Paul Magnette (PS) and Bart De Wever (N-VA) have abandoned their attempt to put together a new government coalition, and will ask the King on Monday to relieve them of their mission.
The two so-called preformateurs had an exploratory role: to sound out the other parties on the possibility of creating a coalition with a majority in parliament. Had that been possible, it would then have been the job of someone else to become formateur by leading negotiations among the parties to determine what should be in the new government’s governing accords.
But that part of the process is now as far-distant as it was on 27 May 2019, the day the results of the last federal election was known.
The two parties, PS and N-VA, are the two with the most representatives in parliament, with 20 and 25 respectively. A coalition of 76 seats is required to form a majority.
Until today, the two preformateurs were counting on a coalition of socialists (PS + SP.A with a total of 29 seats) and N-VA (25) together with Christian Democrats (CD&V + cdH with 17).
That brings the total to 71 seats in the so-called “bubble of five”– five short of a majority. The numbers could be made up by the inclusion of Greens (Ecolo + Groen with 21 seats) or of liberals (Open VLD + MR with 26).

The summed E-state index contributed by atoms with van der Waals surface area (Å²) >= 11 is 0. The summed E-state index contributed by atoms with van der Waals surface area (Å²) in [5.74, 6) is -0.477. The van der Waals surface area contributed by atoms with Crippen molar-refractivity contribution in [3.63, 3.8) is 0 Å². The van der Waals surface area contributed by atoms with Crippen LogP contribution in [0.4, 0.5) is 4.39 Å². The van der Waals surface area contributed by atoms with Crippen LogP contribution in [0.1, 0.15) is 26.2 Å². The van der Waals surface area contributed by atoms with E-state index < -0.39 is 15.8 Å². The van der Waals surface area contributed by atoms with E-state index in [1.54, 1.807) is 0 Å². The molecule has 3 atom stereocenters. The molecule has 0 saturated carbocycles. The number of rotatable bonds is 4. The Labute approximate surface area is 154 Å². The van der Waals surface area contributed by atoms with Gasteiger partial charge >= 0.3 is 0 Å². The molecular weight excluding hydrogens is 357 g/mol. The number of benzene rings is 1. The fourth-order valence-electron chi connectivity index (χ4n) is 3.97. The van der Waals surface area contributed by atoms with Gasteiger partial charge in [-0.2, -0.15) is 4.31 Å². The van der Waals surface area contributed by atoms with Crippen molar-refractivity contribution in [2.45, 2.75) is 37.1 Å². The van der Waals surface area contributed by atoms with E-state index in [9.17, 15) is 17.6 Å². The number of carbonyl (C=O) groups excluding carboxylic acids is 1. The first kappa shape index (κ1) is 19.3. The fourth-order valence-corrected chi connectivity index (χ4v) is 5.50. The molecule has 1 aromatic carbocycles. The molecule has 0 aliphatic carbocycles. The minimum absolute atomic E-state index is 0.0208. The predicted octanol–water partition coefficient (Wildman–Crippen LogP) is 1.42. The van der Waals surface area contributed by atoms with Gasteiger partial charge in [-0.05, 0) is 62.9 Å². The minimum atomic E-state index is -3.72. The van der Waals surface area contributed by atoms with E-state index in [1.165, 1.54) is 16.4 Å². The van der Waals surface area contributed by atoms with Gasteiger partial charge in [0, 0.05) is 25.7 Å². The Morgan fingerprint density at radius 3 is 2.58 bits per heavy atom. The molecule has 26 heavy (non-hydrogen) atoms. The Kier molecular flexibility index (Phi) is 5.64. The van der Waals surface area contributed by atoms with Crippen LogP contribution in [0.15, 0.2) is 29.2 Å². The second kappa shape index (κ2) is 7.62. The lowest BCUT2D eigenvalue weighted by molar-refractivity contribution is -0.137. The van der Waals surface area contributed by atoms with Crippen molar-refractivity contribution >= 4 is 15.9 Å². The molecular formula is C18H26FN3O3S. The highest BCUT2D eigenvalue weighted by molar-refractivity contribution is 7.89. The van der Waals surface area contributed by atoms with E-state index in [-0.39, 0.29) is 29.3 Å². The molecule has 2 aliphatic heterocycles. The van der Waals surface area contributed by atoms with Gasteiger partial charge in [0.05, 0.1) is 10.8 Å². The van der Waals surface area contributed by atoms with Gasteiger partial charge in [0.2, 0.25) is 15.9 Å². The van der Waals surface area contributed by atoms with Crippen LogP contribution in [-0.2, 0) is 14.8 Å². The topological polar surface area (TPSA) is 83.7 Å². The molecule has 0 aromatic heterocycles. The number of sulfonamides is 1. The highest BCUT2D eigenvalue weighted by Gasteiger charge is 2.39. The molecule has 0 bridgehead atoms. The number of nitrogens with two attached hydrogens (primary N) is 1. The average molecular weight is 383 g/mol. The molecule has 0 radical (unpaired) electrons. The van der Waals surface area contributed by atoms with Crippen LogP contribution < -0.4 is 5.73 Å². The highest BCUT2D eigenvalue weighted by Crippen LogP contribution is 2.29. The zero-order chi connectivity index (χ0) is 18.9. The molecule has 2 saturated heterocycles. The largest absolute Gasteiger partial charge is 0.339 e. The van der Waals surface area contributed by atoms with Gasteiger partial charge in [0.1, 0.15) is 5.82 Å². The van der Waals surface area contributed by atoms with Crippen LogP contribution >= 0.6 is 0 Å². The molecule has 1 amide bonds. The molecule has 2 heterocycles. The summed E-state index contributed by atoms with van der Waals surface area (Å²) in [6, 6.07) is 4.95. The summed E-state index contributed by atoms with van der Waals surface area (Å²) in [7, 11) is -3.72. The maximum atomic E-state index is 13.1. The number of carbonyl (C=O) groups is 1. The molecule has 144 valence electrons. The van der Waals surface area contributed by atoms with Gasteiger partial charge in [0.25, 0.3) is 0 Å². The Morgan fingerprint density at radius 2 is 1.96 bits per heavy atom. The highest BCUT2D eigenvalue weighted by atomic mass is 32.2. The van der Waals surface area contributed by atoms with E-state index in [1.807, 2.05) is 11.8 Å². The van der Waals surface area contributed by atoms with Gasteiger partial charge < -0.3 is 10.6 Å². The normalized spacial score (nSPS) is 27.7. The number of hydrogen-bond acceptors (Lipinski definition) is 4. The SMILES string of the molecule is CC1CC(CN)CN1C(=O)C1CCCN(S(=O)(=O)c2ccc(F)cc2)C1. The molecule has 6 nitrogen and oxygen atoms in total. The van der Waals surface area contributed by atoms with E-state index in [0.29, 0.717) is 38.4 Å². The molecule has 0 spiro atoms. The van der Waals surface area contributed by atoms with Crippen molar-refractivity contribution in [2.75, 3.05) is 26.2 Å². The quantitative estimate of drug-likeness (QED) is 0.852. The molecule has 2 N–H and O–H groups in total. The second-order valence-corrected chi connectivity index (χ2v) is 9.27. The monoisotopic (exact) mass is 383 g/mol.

And that is where the attempts collapsed. Both of those groups have issues with the plans for the next government expressed by either PS (for the liberals) or by N-VA (for the Greens). And neither appreciated the feeling of being played off against each other to see who would be allowed to join the new government.
In addition, De Wever had made an attempt, the liberals complained, to drive a wedge between them in a bid to get the support of Open VLD and their 12 seats, which would have been enough to create a majority. But the two blue parties are not to be split.
The two preformateurs were due to meet the King on Monday to apprise him of their progress. They will ask him to relieve them of their mission, and he may decide to agree or choose rather to send them on their way to try a little harder.
Magnette and De Wever, meanwhile, consider they have gone as far as it is possible to go – and it is worth remembering that there was at one point not the slightest chance that Magnette and De Wever might even sit down in the same room.
They will suggest to the King that it is now the turn of Greens and liberals to make an effort to create a government, having torpedoed their own efforts.
In the meantime, the clock is ticking, and the deadline of 17 September looms, when the special powers granted by parliament to the caretaker government of Sophie Wilmès will expire.